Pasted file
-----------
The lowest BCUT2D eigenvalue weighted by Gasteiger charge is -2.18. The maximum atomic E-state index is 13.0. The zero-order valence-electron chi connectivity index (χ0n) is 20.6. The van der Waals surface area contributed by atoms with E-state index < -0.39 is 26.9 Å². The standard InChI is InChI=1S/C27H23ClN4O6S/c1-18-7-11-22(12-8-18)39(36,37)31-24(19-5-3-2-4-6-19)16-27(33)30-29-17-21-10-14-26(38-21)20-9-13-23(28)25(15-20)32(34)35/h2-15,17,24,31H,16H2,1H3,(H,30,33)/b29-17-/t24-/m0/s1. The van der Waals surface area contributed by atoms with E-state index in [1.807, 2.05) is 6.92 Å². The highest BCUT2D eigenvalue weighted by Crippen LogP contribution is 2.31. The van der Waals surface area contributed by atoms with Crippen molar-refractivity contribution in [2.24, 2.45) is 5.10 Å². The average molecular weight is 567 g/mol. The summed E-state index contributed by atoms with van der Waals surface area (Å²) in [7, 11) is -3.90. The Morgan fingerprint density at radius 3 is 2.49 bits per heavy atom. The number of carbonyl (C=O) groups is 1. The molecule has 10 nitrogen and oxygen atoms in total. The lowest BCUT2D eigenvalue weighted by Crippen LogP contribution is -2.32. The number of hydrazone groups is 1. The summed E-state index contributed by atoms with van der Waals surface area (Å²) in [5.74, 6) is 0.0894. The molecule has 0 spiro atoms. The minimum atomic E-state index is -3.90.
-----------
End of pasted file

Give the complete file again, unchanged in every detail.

The lowest BCUT2D eigenvalue weighted by Gasteiger charge is -2.18. The maximum atomic E-state index is 13.0. The zero-order valence-electron chi connectivity index (χ0n) is 20.6. The van der Waals surface area contributed by atoms with E-state index < -0.39 is 26.9 Å². The standard InChI is InChI=1S/C27H23ClN4O6S/c1-18-7-11-22(12-8-18)39(36,37)31-24(19-5-3-2-4-6-19)16-27(33)30-29-17-21-10-14-26(38-21)20-9-13-23(28)25(15-20)32(34)35/h2-15,17,24,31H,16H2,1H3,(H,30,33)/b29-17-/t24-/m0/s1. The van der Waals surface area contributed by atoms with E-state index in [1.807, 2.05) is 6.92 Å². The highest BCUT2D eigenvalue weighted by Crippen LogP contribution is 2.31. The van der Waals surface area contributed by atoms with Crippen molar-refractivity contribution in [2.24, 2.45) is 5.10 Å². The average molecular weight is 567 g/mol. The summed E-state index contributed by atoms with van der Waals surface area (Å²) in [7, 11) is -3.90. The Morgan fingerprint density at radius 3 is 2.49 bits per heavy atom. The number of carbonyl (C=O) groups is 1. The molecule has 10 nitrogen and oxygen atoms in total. The lowest BCUT2D eigenvalue weighted by Crippen LogP contribution is -2.32. The number of hydrazone groups is 1. The summed E-state index contributed by atoms with van der Waals surface area (Å²) in [5.74, 6) is 0.0894. The molecule has 0 spiro atoms. The minimum atomic E-state index is -3.90.